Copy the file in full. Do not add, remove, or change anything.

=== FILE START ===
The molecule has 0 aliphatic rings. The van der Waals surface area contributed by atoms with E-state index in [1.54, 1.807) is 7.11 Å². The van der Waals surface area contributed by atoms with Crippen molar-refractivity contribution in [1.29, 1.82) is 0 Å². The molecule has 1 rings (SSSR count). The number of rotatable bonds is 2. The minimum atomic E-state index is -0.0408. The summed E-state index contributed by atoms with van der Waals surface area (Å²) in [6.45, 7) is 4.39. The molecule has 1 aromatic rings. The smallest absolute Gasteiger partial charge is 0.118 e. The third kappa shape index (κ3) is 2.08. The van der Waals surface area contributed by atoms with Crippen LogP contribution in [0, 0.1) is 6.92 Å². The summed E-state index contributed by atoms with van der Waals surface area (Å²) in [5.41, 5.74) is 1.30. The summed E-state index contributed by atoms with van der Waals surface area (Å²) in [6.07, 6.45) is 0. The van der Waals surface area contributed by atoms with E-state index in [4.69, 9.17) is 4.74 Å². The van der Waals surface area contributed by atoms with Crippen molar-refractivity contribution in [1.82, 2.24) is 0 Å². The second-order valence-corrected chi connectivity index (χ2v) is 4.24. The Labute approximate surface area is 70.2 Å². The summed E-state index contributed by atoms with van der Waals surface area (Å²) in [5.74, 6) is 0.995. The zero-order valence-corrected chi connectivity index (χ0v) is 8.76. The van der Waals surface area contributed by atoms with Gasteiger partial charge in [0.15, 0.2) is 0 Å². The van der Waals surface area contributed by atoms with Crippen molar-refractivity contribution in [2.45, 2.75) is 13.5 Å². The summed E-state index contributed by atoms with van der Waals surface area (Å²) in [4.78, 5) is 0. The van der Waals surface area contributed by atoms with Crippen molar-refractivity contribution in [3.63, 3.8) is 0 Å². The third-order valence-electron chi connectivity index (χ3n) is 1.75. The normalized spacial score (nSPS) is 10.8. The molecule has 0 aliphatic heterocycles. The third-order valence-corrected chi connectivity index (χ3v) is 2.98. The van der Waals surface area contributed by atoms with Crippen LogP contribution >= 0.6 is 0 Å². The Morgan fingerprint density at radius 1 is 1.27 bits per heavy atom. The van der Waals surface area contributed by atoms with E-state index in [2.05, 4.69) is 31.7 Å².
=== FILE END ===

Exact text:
The molecule has 0 aliphatic rings. The van der Waals surface area contributed by atoms with E-state index in [1.54, 1.807) is 7.11 Å². The van der Waals surface area contributed by atoms with Crippen molar-refractivity contribution in [1.29, 1.82) is 0 Å². The molecule has 1 rings (SSSR count). The number of rotatable bonds is 2. The minimum atomic E-state index is -0.0408. The summed E-state index contributed by atoms with van der Waals surface area (Å²) in [6.45, 7) is 4.39. The molecule has 1 aromatic rings. The smallest absolute Gasteiger partial charge is 0.118 e. The third kappa shape index (κ3) is 2.08. The van der Waals surface area contributed by atoms with Crippen LogP contribution in [0, 0.1) is 6.92 Å². The summed E-state index contributed by atoms with van der Waals surface area (Å²) in [5.41, 5.74) is 1.30. The summed E-state index contributed by atoms with van der Waals surface area (Å²) in [6.07, 6.45) is 0. The van der Waals surface area contributed by atoms with E-state index in [4.69, 9.17) is 4.74 Å². The van der Waals surface area contributed by atoms with Crippen molar-refractivity contribution in [1.82, 2.24) is 0 Å². The second-order valence-corrected chi connectivity index (χ2v) is 4.24. The Labute approximate surface area is 70.2 Å². The summed E-state index contributed by atoms with van der Waals surface area (Å²) in [5.74, 6) is 0.995. The zero-order valence-corrected chi connectivity index (χ0v) is 8.76. The van der Waals surface area contributed by atoms with Gasteiger partial charge in [0.15, 0.2) is 0 Å². The van der Waals surface area contributed by atoms with Crippen molar-refractivity contribution in [2.45, 2.75) is 13.5 Å². The summed E-state index contributed by atoms with van der Waals surface area (Å²) in [4.78, 5) is 0. The van der Waals surface area contributed by atoms with Crippen molar-refractivity contribution in [3.63, 3.8) is 0 Å². The third-order valence-electron chi connectivity index (χ3n) is 1.75. The normalized spacial score (nSPS) is 10.8. The molecule has 0 aliphatic heterocycles. The third-order valence-corrected chi connectivity index (χ3v) is 2.98. The van der Waals surface area contributed by atoms with Crippen LogP contribution >= 0.6 is 0 Å². The Morgan fingerprint density at radius 1 is 1.27 bits per heavy atom. The van der Waals surface area contributed by atoms with E-state index in [2.05, 4.69) is 31.7 Å².